The big problem with this spirit of self-sacrifice is, as mentioned above, the failure of the Tories to reciprocate. Did the reader, know, for instance, that of the 120 seats that UKIP achieved a 2015 second place, 44 were won by Labour. The author hasn’t checked, but there’s a distinct possibility that most of the Labour candidates standing in these seats this year are for remaining in the EU. Therefore, under the “Brexit alliance” strategy, surely we should be expecting the Tories, who came third in the seats, to withhold their own people, and ask their support to vote UKIP. Of course, this isn’t what is happening, and it’s not happening because a big majority, and no UKIP, is required so the Tories can deliver Fake Brexit – or no Brexit at all (these things do need to be repeated over and over again). So, in this article we’re going to look at some of these seats, and who the Tories are putting up in them as the UK Government tries to convince Britons they will be getting Brexit, when they are going to see no such thing.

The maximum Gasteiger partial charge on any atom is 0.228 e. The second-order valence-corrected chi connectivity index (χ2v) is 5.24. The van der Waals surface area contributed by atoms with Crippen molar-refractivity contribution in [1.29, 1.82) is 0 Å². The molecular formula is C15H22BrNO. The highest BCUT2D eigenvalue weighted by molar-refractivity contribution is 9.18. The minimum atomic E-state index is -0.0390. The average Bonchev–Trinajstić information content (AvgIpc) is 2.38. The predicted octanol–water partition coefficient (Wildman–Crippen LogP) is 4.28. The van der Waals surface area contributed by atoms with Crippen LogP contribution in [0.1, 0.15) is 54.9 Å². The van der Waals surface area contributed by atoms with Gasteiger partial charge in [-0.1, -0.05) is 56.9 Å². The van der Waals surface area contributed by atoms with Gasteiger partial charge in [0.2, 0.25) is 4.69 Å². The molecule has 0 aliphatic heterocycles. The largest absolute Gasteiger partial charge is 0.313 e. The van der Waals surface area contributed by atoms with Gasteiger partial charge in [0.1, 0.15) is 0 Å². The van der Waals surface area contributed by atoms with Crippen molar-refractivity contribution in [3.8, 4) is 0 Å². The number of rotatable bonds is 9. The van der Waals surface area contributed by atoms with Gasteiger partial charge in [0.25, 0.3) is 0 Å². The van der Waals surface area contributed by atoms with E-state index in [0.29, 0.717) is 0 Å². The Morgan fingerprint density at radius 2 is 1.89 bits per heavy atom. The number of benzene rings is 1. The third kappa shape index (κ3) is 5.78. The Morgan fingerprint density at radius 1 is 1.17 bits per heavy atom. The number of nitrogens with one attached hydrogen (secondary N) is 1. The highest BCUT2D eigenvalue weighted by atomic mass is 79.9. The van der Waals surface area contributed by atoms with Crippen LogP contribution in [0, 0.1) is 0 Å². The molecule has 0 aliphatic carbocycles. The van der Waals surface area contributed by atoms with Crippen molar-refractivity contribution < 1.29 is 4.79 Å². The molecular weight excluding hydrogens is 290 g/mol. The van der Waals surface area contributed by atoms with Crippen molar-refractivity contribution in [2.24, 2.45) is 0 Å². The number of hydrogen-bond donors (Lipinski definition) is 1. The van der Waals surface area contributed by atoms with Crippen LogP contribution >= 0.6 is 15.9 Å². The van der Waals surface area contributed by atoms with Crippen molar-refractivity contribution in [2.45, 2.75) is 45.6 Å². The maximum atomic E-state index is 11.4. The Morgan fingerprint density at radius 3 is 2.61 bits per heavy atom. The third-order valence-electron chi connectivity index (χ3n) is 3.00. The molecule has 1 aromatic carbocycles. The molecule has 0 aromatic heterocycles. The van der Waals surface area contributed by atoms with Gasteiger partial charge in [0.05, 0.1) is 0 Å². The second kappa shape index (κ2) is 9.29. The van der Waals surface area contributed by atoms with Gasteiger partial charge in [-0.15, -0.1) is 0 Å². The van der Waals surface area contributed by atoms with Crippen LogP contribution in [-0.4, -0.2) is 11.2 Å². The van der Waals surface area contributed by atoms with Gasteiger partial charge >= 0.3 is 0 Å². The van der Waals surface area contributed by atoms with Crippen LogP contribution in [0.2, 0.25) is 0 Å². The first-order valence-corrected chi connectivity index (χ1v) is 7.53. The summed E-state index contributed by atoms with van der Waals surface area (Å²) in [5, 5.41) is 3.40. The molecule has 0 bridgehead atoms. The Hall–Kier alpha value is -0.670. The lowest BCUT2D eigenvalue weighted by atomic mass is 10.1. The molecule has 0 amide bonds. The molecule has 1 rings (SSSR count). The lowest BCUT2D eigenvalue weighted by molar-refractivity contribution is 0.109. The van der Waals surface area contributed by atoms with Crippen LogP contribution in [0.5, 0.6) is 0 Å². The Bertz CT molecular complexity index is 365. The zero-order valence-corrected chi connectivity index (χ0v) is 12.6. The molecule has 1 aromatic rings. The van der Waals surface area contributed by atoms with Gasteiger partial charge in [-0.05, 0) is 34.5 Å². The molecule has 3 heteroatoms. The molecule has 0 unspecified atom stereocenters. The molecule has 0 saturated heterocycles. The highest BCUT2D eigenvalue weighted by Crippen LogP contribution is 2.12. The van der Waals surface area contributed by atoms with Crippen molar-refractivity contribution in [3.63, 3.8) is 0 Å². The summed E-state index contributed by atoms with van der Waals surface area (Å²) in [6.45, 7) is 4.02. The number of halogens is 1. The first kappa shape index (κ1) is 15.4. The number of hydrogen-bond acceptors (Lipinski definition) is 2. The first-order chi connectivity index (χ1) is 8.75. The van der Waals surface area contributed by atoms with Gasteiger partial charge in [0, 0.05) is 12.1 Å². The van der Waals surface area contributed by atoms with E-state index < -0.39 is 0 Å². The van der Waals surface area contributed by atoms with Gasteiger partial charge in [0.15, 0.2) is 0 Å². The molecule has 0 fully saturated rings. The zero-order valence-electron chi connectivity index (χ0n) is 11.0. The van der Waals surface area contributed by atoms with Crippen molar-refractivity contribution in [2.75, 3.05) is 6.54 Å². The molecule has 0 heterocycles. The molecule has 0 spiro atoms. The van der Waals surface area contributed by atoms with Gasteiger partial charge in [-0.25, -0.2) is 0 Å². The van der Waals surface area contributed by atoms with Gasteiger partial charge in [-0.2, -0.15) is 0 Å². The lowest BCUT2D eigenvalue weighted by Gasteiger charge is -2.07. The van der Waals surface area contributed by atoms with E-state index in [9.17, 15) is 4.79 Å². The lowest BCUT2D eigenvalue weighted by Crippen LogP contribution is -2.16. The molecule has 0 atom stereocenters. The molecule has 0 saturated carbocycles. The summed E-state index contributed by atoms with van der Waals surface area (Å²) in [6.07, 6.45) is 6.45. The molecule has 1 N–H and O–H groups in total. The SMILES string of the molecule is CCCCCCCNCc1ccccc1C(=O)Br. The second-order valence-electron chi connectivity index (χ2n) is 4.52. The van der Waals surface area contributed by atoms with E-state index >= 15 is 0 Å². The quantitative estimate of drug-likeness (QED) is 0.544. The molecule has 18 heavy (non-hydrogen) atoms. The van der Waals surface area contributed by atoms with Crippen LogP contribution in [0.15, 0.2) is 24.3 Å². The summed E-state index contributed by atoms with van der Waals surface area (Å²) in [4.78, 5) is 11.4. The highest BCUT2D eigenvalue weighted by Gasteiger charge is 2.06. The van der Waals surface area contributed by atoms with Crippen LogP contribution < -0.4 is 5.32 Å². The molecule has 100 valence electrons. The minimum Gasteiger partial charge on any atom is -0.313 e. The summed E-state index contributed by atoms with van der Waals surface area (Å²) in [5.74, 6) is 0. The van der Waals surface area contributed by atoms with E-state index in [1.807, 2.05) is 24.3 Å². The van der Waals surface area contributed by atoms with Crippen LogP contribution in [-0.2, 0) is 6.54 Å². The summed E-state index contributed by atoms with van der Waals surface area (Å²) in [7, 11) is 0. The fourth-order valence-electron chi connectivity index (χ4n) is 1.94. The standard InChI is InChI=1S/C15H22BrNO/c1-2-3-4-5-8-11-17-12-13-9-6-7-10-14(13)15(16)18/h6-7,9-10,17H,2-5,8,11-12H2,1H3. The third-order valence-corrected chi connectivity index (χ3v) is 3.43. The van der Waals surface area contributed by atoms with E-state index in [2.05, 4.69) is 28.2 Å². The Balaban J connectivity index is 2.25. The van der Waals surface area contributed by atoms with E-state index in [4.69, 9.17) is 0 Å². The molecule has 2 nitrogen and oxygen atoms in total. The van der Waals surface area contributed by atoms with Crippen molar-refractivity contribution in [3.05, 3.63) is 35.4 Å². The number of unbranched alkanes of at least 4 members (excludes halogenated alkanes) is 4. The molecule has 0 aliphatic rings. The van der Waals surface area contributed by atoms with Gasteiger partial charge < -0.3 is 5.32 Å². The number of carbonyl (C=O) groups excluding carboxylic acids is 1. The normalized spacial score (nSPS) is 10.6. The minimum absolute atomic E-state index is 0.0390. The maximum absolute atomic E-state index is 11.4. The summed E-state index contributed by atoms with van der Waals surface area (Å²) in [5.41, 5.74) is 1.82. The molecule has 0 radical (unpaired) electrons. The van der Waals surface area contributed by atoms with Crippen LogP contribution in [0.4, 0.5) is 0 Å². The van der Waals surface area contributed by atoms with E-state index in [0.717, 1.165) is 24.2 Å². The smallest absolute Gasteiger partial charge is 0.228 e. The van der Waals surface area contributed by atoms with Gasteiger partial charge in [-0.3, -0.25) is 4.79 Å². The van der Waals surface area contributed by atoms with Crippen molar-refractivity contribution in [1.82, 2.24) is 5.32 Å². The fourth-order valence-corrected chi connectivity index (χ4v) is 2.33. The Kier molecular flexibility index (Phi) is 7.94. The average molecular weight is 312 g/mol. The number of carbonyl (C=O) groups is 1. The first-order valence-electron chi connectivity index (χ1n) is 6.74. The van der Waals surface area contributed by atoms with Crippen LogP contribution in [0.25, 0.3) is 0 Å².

First up is actually a constituency that isn’t in the list of UKIP 2nds because it is the one seat that UKIP did win in 2015 – Clacton. It still counts to be included in this analysis, because the Tories are trying to deny UKIP in a seat that the latter has more support in. The Tory candidate is Giles Waitling, a man who doesn’t appear in the corporate-media very far away from a mention of his role in whiny 80s sit-“com”, “Bread”. Most LibLabCon politicians pay lip service to principles that they dangle to win support, but here is an actual actor – someone who is paid to pretend to be something he is not –  and should we be surprised to learn that he doesn’t think that the UK should leave the EU, but wants Brexit delivered anyway? A local paper reports: